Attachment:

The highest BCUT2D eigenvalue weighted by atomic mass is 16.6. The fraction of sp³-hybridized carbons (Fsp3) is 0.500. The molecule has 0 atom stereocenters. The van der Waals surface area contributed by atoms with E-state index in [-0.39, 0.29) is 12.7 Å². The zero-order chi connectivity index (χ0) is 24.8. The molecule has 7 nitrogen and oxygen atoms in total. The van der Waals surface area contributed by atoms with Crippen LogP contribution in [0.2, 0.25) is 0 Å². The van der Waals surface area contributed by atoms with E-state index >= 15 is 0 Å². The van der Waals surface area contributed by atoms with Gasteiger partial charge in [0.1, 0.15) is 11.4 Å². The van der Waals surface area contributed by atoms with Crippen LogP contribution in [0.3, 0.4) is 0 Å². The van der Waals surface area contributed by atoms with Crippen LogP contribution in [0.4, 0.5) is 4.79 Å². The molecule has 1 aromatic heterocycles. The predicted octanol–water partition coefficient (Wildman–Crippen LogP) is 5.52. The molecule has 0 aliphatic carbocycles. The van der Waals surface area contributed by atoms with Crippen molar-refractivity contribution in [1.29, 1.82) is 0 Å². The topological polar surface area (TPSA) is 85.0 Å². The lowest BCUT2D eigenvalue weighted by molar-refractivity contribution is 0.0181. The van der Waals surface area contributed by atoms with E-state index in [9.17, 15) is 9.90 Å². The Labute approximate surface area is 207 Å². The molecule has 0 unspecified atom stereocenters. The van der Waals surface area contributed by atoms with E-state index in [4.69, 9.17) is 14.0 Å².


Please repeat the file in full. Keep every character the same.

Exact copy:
The highest BCUT2D eigenvalue weighted by atomic mass is 16.6. The fraction of sp³-hybridized carbons (Fsp3) is 0.500. The molecule has 0 atom stereocenters. The van der Waals surface area contributed by atoms with E-state index in [-0.39, 0.29) is 12.7 Å². The zero-order chi connectivity index (χ0) is 24.8. The molecule has 7 nitrogen and oxygen atoms in total. The van der Waals surface area contributed by atoms with Crippen LogP contribution in [0.2, 0.25) is 0 Å². The van der Waals surface area contributed by atoms with E-state index >= 15 is 0 Å². The van der Waals surface area contributed by atoms with Gasteiger partial charge in [0.1, 0.15) is 11.4 Å². The van der Waals surface area contributed by atoms with Crippen LogP contribution in [0.3, 0.4) is 0 Å². The van der Waals surface area contributed by atoms with Crippen LogP contribution in [0.4, 0.5) is 4.79 Å². The molecule has 1 aromatic heterocycles. The predicted octanol–water partition coefficient (Wildman–Crippen LogP) is 5.52. The molecule has 0 aliphatic carbocycles. The van der Waals surface area contributed by atoms with Crippen molar-refractivity contribution in [1.29, 1.82) is 0 Å². The topological polar surface area (TPSA) is 85.0 Å². The lowest BCUT2D eigenvalue weighted by molar-refractivity contribution is 0.0181. The van der Waals surface area contributed by atoms with E-state index in [9.17, 15) is 9.90 Å². The Labute approximate surface area is 207 Å². The molecule has 0 unspecified atom stereocenters. The van der Waals surface area contributed by atoms with E-state index in [4.69, 9.17) is 14.0 Å².